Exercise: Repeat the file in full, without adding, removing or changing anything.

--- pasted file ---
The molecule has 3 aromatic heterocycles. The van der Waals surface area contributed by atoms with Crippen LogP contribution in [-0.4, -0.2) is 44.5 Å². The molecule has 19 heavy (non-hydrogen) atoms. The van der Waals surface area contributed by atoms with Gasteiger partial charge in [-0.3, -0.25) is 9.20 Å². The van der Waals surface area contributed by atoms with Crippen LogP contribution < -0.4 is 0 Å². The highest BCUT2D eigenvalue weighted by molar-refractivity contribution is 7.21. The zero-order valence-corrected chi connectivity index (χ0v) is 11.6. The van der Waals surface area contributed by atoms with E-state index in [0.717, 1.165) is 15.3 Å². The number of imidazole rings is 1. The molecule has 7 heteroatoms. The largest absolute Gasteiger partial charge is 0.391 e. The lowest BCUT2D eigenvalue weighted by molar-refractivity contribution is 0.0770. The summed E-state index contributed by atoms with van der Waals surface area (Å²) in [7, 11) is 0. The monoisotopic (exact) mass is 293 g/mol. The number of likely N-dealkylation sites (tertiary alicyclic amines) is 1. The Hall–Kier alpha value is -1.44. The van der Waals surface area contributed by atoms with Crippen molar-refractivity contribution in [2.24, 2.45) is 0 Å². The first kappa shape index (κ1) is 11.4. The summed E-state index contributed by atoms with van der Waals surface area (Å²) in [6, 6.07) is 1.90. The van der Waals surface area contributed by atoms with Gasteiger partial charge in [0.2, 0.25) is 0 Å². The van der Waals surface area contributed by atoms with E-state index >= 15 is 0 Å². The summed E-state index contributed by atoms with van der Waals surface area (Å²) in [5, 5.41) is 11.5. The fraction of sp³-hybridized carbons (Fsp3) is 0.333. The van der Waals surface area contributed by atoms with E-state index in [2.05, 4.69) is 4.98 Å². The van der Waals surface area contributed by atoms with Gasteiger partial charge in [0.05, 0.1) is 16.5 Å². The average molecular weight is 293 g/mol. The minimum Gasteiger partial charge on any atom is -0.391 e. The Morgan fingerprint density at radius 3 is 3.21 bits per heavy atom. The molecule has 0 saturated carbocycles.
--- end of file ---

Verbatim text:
The molecule has 3 aromatic heterocycles. The van der Waals surface area contributed by atoms with Crippen LogP contribution in [-0.4, -0.2) is 44.5 Å². The molecule has 19 heavy (non-hydrogen) atoms. The van der Waals surface area contributed by atoms with Gasteiger partial charge in [-0.3, -0.25) is 9.20 Å². The van der Waals surface area contributed by atoms with Crippen LogP contribution < -0.4 is 0 Å². The highest BCUT2D eigenvalue weighted by molar-refractivity contribution is 7.21. The zero-order valence-corrected chi connectivity index (χ0v) is 11.6. The van der Waals surface area contributed by atoms with E-state index in [0.717, 1.165) is 15.3 Å². The number of imidazole rings is 1. The molecule has 7 heteroatoms. The largest absolute Gasteiger partial charge is 0.391 e. The lowest BCUT2D eigenvalue weighted by molar-refractivity contribution is 0.0770. The summed E-state index contributed by atoms with van der Waals surface area (Å²) in [7, 11) is 0. The monoisotopic (exact) mass is 293 g/mol. The number of likely N-dealkylation sites (tertiary alicyclic amines) is 1. The Hall–Kier alpha value is -1.44. The van der Waals surface area contributed by atoms with Crippen molar-refractivity contribution in [2.24, 2.45) is 0 Å². The first kappa shape index (κ1) is 11.4. The summed E-state index contributed by atoms with van der Waals surface area (Å²) in [6, 6.07) is 1.90. The van der Waals surface area contributed by atoms with Gasteiger partial charge in [0.2, 0.25) is 0 Å². The van der Waals surface area contributed by atoms with E-state index >= 15 is 0 Å². The summed E-state index contributed by atoms with van der Waals surface area (Å²) in [5, 5.41) is 11.5. The fraction of sp³-hybridized carbons (Fsp3) is 0.333. The van der Waals surface area contributed by atoms with E-state index in [2.05, 4.69) is 4.98 Å². The van der Waals surface area contributed by atoms with Gasteiger partial charge in [0.05, 0.1) is 16.5 Å². The average molecular weight is 293 g/mol. The minimum Gasteiger partial charge on any atom is -0.391 e. The Morgan fingerprint density at radius 3 is 3.21 bits per heavy atom. The molecule has 0 saturated carbocycles.